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    I can imagine it is different for different people, plus it depends on what type of workouts you are doing. For me anything that requires any significant level of concentration is significantly harder inside, time just passes so damn slow. From looking at my files my 20 minute inside is basically my 60 outside. This last training block I was doing 1hr SST intervals at 280 watts inside and there were times I was really uncomfortable towards the end. Last Sunday's workout had me doing 3hrs straight at 280 watts, I was actually fortunate enough to do this on an old, flat, low traffic interstate and I literally had 3 stops signs and the only hills were a couple overpasses. So for me in that instance 60 minutes was actually = 180 minutes.
     
  5. bgoetz

    bgoetz Member

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    Also, it almost sounds as if you have your bike setup on something that provides zero resistance?
     
  6. leanman

    leanman New Member

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    bgoetz,like my OP stated, the tension on my trainer feels exactly like a gear i ride in when i'm outside sppinning warming up. like all trainers, you can put it in the 39x27 and make it feel like a 53x11 by tightenin up the tension. so i have tension on it. i do a few routes, one where its country riding on great roads where there are no cars. 3-4-5 hrs, no lights signs or cars.then some loop courses, the same way. i wont ride city county streets where there are cars and a stop sign every 1/2 mile. i pedal the entire time.. thats why i wonder why 60 minutes is like 90 minutes to some..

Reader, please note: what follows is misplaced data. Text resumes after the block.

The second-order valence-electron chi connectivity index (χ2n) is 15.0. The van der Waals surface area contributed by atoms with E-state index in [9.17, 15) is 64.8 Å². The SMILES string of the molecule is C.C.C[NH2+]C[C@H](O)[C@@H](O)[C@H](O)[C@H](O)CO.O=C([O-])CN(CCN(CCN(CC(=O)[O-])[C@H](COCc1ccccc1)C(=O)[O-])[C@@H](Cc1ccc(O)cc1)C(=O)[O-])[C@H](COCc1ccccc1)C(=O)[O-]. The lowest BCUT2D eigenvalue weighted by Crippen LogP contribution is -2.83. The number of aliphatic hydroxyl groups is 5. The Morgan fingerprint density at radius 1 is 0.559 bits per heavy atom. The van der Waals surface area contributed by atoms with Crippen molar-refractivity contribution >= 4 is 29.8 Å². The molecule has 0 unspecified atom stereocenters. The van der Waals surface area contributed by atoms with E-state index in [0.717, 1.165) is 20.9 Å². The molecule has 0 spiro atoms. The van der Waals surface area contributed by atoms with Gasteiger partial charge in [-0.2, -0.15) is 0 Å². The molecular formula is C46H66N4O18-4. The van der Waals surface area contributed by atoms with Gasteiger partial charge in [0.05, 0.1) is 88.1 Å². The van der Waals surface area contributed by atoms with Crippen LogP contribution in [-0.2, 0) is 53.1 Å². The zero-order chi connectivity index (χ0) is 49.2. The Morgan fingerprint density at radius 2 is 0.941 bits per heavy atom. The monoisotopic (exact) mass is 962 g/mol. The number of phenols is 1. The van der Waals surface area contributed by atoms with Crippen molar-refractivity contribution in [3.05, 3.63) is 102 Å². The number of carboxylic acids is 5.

dave , no i have no poeer tap or anything like that. i'm old school. average equipment.. at best.. just train very hard.. love smoking the guys with the 6k bikes and 2k wheels..those guys probably spend more time polishing their bike than training on it..
    i'm a nobody, but enjoy the hard training and racing.. 58 and still a cat 2.. and always in the mix in races....
     
  7. bgoetz

    bgoetz Member

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    Well you have my observations, that for me I clearly produce more power outdoors. I guess you don't really know unless you had power, I wouldn't have known, it all "feels" the same the watts are just less.
     
  8. bgoetz

    bgoetz Member

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    As further proof, I looked at my avg HR for the first 1hr of my 280 watt 3hr effort outside it was 155 bpm. My 1hr 280 watt efforts indoors are consistently 162 bpm, 7 bpm higher.
     
  9. TShame

    TShame New Member

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    I would agree that it depends upon the trainer. I had a magnetic that I could push well over 50 kph. I wound up putting that on top of my old fan trainer. I like the kinetic, though like many now is expensive. The tougher it is, the less it may compare to outdoors for several reasons..

    1. Even flat roads have some fluctuation which allows slight variations of power.
    2. You never truly 'coast' on a trainer. It rides more like a track bike.
    3. Even the best units are scaled to a 'normal' bike, not an aero time trial frame with aero wheels.

    If it feels like the outdoors, then it is good for you. Try riding in the same gear as outside.